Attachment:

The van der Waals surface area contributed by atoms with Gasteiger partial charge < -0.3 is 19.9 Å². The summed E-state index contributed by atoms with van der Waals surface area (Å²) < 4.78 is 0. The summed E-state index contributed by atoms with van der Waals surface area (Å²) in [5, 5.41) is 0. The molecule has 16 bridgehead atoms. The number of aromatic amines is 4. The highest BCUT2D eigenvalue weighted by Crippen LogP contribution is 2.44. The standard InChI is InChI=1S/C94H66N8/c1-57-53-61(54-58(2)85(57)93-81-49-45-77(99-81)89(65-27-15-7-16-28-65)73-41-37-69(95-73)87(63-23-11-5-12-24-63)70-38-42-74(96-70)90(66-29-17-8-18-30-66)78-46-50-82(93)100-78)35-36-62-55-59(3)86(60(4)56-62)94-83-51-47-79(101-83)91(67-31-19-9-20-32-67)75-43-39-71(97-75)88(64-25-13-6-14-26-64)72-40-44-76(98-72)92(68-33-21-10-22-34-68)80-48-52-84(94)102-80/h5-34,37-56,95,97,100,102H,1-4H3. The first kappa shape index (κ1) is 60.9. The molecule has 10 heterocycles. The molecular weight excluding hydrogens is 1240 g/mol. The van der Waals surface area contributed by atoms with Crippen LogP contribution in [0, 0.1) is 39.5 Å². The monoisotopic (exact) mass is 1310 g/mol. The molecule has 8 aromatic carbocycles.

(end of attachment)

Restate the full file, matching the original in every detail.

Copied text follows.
The van der Waals surface area contributed by atoms with Gasteiger partial charge < -0.3 is 19.9 Å². The summed E-state index contributed by atoms with van der Waals surface area (Å²) < 4.78 is 0. The summed E-state index contributed by atoms with van der Waals surface area (Å²) in [5, 5.41) is 0. The molecule has 16 bridgehead atoms. The number of aromatic amines is 4. The highest BCUT2D eigenvalue weighted by Crippen LogP contribution is 2.44. The standard InChI is InChI=1S/C94H66N8/c1-57-53-61(54-58(2)85(57)93-81-49-45-77(99-81)89(65-27-15-7-16-28-65)73-41-37-69(95-73)87(63-23-11-5-12-24-63)70-38-42-74(96-70)90(66-29-17-8-18-30-66)78-46-50-82(93)100-78)35-36-62-55-59(3)86(60(4)56-62)94-83-51-47-79(101-83)91(67-31-19-9-20-32-67)75-43-39-71(97-75)88(64-25-13-6-14-26-64)72-40-44-76(98-72)92(68-33-21-10-22-34-68)80-48-52-84(94)102-80/h5-34,37-56,95,97,100,102H,1-4H3. The first kappa shape index (κ1) is 60.9. The molecule has 10 heterocycles. The molecular weight excluding hydrogens is 1240 g/mol. The van der Waals surface area contributed by atoms with Crippen LogP contribution in [0, 0.1) is 39.5 Å². The monoisotopic (exact) mass is 1310 g/mol. The molecule has 8 aromatic carbocycles.